The Stirling engine in this instructable is the simplest, safest engine I've found. It's a nice size, very sturdy, fairly cheap (if you have access to the tools) and makes a good project for learning to use tools and how physical concepts can be put to everyday uses.
The text of these instructions are also available on Google Drive at https://docs.google.com/file/d/0B_yXLsNjezyeXzVmSGc0QVZ6LVE/edit?usp=sharing
Below is a very brief introductory video. A more detailed overview of this engine is available here
This model is based on a design by Darryl Boyd (http://boydhouse.com/stirling/) with a few changes inspired by Junkie (http://sites.google.com/site/reukpower/can-stirling/stirling-generator-2) as well as several others.
You'll need the following:
Tools: Electric drill and metal bit set Screw drivers Vise grips Socket wrench set Hack saw Pipe cutter Sandpaper Awl (or long nail) Hammer Rat-tail file Scissors Metal snippers Carpenter's square Pliers Wire cutting pliers Boxcutter knife Clamps Table saw or hand saw Jig saw Can opener from Boy Scout or Swiss army knife
Materials: For the Frame -3/4 plywood (a 2ft x 2ft piece) -2 pipe straps (for 1in pipe) -about a dozen 1-1/2in drywall screws (or similar) -oak or hard pine strip (1/4in x 3/4in x 2ft)
For the Displacer cylinder -1 or 2 empty aerosol can 2.5in diameter x 8in tall (hairspray, bug spray, spray paint, etc) -4 or 5 12oz soda cans -2 coffee cans -old bicycle wheel- from at least 26in bike (ask local bike repair shop) -Steel wool - medium -Terminal blocks (regular and mini - from Radioshack) -High temperature RTV silicone gasket maker (from auto parts store)
For the Power cylinder -3/4in copper pipe (1 or 2ft piece from hardware store or ask plumber) -Repair pipe for 3/4 pipe - comes in 2ft pieces -3/4x1/2 Female adapter -1/2x1/8 Pipe bushing (1/8FIPx 1/2MIP) -3/8in Threaded lamp repair pipe (plus hex nuts) -1/4in T-nut (Aluminum binding post w/ screw) -5in clothesline pulley -long rubber bands (about 5in dia. to fit pulley) -JB Weld high temp epoxy (from auto parts store) -Valve grinding compound- water based (from auto parts store)
Other hardware for connecting rods: -3 or 4 clothes hangers (in good shape - not bent up)
for pulley axle: - #8x 2-1/2in bolt with nut and 4 washers - 2 nylon T-flanges - Threaded #8 aluminum spacers - one 1/4in, one 3/4in
for pulley arm: - #6x 1-1/2in bolt two 2 nuts and 4 washers - Threaded #6 aluminum spacers - three 1/4in
For beam: -#8x 2-1/2in bolt with nut and 4 washers - 2 nylon T-flanges - 1/2in T-nut (aluminum binding posts) - 1 washer to fit over T-nut - Threaded #8 aluminum spacers - one 3/4in - #8x 1in bolt and nut - 4 fender washers to fit
For generator: -small DC electric motor -small plastic pulley or screen door roller (screen patio door repair parts) -tubing that tightly fits the motor's axle to act as a bushing -nylon spacer that will receive the axle bushing AND fit the small pulley -extra large rubber band (about 4-1/2in diameter)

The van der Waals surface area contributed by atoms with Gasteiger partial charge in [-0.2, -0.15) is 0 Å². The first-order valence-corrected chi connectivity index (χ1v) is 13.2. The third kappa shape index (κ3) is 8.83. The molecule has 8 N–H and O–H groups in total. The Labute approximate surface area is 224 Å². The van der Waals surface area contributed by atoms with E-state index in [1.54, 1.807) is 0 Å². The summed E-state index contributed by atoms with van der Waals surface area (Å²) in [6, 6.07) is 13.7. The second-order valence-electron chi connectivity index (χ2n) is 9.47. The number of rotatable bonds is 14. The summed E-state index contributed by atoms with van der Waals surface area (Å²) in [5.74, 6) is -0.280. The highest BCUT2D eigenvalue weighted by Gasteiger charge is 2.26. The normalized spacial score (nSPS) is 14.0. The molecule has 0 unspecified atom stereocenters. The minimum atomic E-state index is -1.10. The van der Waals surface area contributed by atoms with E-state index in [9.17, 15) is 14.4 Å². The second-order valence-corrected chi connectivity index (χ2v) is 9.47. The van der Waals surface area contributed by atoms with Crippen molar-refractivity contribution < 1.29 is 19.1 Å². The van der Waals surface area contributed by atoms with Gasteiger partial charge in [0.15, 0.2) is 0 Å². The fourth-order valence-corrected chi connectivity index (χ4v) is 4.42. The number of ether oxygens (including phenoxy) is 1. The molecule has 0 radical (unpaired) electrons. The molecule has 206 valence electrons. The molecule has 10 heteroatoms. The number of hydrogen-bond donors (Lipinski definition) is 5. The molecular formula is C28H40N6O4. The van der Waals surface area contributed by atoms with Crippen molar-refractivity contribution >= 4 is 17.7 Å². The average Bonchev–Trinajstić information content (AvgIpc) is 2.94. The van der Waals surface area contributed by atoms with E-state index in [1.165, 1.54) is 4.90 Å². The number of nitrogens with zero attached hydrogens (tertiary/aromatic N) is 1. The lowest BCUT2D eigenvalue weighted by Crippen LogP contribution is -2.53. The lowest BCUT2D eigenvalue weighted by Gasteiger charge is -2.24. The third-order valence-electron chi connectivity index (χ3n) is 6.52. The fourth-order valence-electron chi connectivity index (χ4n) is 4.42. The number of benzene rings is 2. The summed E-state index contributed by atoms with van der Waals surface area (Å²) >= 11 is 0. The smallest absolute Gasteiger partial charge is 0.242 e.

NOTE: The frame made in STEP 1 was made after I built this engine, so the frame you see here will look different than in later steps. The measurements are all the same, however. I thought I should show a more straightforward way of making the frame than I did before. The main difference is the placement of the 3 x 4.25in power cylinder mount.
Cut out plywood and mark as shown (Photo1). If you don't have a table saw, try to find a 2x2 piece with straight (factory cut) edges at a hardware store or cabinet shop, and then cut out your pieces with a hand saw, being sure to use the factory edges for any edges that will be screwed together. This will help keep your frame rigid.
Screw the pieces together thru the bottom of the 8x12 base (2). It's really not important that the pieces be straight on the line as shown, but the front edges do need to be flush or lined up together.
Center the long edge of the 4x12 back brace on the 2in mark (3). Screw thru the face of the 6x9 main engine mount, then up thru the bottom of the base as well.
Screw the 2x9 beam support to the brace, lining up the beam support's centerline with the 2in line on the engine mount.
Line up the centerline on the 3x4.25 power cylinder mount with the horizontal and vertical lines on the engine mount (5). You may want to put a small block on the backside, too, in case the screws stick out in the back.
Attach two pipe straps to the power cylinder mount so they are centered over the centerline (6).
Drill two holes to fit a #8 T-flange at the distances shown (6): 13-1/2in up from the base and on centerline of the beam support; 6-1/4in over from that same centerline on the main engine mount TIP: To help get these holes more perpendicular without a drill press, place a 1-1/2in block with a square edge next to your drill bit and use the edge as a guide to keep the drill at 90 degrees from the piece being drilled (7).
Finally, If you wish to mount a motor as a generator later, center a hole for your motor at 3-1/4in from the center of the hole you just drilled on the main engine mount.